- Fixed-Height Standing Desks, even though they are sometimes derided as ergonomically “incorrect,” have a place in the stand-up desk world. They can be more affordable than an electrically height-adjustable desk. Paired with a conventional sit-down desk, they can offer a low-tech sit-stand solution. Many fixed-height desks are custom-made by high-end woodworking shops, so they can be among the most attractive standing office options. On the other end of the aesthetic spectrum are a number of models designed for warehouses and other non-office settings. Many of the desks I’ll list in this category are labeled as “height adjustable.” But they require tightening and loosening wing nuts, sliding slats into grooves, or otherwise making you clear your desktop to adjust the desk’s height. So while they are technically height-adjustable, in practice they function more like a fixed-height desk.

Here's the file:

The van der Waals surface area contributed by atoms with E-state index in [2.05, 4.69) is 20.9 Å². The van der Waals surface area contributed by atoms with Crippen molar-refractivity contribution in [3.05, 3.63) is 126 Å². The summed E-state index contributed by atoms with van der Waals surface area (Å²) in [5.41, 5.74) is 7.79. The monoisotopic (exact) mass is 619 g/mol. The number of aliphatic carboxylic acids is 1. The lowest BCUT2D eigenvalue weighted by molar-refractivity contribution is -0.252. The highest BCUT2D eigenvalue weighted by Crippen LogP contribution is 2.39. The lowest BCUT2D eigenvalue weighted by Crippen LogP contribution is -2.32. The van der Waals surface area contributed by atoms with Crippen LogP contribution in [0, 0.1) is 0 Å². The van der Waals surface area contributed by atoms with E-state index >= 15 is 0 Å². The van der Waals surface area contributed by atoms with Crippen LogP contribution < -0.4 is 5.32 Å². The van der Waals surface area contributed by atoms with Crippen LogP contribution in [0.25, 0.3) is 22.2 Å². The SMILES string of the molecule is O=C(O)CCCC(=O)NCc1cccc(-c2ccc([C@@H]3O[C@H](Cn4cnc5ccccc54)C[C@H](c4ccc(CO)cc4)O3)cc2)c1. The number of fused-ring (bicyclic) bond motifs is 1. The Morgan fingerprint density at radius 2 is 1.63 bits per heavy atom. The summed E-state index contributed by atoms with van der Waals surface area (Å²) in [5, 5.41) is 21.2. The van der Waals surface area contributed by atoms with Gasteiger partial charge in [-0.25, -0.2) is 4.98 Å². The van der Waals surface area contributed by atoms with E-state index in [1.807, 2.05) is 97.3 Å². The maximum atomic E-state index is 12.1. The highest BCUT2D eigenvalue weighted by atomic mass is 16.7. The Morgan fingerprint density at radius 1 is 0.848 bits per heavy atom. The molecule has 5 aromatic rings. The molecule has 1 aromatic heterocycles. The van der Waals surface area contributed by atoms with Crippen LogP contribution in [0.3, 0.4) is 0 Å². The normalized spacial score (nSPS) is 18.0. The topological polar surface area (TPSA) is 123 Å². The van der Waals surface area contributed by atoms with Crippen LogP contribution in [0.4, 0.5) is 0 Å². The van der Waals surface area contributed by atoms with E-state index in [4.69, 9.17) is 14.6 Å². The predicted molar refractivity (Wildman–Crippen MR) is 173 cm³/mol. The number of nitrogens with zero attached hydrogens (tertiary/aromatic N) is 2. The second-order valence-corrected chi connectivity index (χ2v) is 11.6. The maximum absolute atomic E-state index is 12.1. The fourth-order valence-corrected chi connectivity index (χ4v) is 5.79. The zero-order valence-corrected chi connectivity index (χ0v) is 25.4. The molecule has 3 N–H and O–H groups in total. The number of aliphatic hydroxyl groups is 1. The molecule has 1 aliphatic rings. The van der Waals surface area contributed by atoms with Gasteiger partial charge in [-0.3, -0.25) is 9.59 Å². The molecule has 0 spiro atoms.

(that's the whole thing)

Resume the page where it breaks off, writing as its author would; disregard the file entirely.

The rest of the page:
- Sit-Stand-Recline Desks like the Zero Gravity Workstation or the Altwork let you not only sit and stand but also recline like an astronaut. Their price tag and footprint make them a bit of a niche product. But if you have an orthopedic condition like severe back pain or chronic neck pain, they could be a good solution to keep you working as you recover. I would have gladly paid the $5,000 for one of these reclining workstations back when my low back was acting up.
The links above will take you to a page with detailed information on what you should look for in each standing-desk option.
Who This Guide Is For